The joy that Camus had in mind was not sentimental, occasional, or fleeting. It was scarcely synonymous with fun. Resistant and resilient, the joy Camus had in mind was what I like to call an in-spite-of joy. Refusing to be driven to despair, such joy encourages study and defiance of atrocity, even if not always victoriously. Kindled and sustained by friendship, by the help that we give as well as receive, by doing what is right and good, by love, such joy sustains solidarity with those who oppose and limit harm, relieve suffering, and save lives. Declining to give in or give up, in-spite-of joy keeps people going even though the work of studying, supporting, and defending human rights has no end and, at times, may seem to be a forlorn cause.
In his book Moments of Reprieve, the Italian Jew and Holocaust survivor Primo Levi touched on related themes by recalling his friend Lorenzo Perrone, the person Levi credited with saving his life in Auschwitz. Not a Jew but an Italian civilian, Lorenzo, a skilled mason, was “officially” a “voluntary” worker helping to build the industrial plant that the Germans were constructing at a place known as Auschwitz III. Established in 1942, this subcamp in the vast Auschwitz complex, also called Buna or Monowitz, housed prisoners—Elie Wiesel and Levi among them—who toiled at the synthetic rubber factory located on the outskirts of a Polish village. In fact, however, Lorenzo was more like a labor conscript, and he despised the German cruelty that he saw at Auschwitz.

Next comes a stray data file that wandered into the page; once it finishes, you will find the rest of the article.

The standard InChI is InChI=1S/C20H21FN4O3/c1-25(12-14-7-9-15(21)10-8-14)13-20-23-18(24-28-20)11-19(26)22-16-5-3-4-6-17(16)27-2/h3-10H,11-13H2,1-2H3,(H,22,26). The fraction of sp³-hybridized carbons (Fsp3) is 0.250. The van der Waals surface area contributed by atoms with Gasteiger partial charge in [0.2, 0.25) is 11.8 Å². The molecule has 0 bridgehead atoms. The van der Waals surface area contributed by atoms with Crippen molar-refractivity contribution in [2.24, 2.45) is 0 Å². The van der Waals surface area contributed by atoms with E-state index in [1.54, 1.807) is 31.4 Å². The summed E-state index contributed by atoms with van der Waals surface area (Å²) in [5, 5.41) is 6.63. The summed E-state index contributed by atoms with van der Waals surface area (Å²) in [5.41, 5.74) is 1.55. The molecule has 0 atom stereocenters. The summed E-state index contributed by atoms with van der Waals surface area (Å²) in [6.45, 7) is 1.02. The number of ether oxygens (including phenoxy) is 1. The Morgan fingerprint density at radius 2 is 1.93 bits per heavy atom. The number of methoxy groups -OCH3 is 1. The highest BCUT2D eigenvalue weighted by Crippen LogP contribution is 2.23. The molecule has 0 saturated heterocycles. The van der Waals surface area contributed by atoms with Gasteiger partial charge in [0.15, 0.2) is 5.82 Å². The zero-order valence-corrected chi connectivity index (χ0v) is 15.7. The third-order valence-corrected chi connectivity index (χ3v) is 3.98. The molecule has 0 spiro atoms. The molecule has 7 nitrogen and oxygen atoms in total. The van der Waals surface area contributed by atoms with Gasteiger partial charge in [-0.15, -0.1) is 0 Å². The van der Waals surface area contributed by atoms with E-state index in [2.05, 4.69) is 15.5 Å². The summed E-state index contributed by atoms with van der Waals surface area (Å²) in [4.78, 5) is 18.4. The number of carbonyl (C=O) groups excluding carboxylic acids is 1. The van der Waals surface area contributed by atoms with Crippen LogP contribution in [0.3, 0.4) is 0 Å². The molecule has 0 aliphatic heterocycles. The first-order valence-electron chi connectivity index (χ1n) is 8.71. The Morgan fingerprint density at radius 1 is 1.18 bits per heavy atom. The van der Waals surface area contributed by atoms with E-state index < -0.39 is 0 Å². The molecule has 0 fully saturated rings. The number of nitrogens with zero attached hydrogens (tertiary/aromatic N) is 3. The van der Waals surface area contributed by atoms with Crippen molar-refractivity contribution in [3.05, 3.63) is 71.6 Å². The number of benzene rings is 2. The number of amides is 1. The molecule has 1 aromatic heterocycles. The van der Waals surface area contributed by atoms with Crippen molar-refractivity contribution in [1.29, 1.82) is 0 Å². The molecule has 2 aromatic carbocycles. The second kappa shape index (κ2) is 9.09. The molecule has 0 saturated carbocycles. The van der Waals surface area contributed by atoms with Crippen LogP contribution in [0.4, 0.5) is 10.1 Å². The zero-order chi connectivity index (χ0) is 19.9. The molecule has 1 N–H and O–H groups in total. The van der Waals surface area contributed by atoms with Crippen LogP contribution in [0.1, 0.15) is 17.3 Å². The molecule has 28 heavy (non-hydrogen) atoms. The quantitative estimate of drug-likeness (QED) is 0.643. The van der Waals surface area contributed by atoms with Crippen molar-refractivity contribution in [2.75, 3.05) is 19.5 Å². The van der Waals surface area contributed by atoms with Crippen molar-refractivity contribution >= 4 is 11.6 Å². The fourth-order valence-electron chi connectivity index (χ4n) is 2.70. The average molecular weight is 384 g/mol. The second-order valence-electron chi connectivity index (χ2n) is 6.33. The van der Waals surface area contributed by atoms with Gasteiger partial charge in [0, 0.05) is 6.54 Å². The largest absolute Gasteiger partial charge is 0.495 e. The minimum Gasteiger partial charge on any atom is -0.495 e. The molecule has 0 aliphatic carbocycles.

After meeting Levi in late June 1944, Lorenzo decided to help his fellow Italian, although it was a crime with grave consequences for Lorenzo even to speak to an Auschwitz prisoner. For months, Lorenzo got Levi extra food, which was the physical difference between life and death. “I believe that it was really due to Lorenzo that I am alive today,” Levi would write, underscoring that Lorenzo’s help meant much more than food alone. What also sustained him was that Lorenzo “constantly reminded me by his presence, by his natural and plain manner of being good, that there still existed a just world outside our own, something and someone still pure and whole, not corrupt, not savage, extraneous to hatred and terror; something difficult to define, a remote possibility of good, but for which it was worth surviving.”6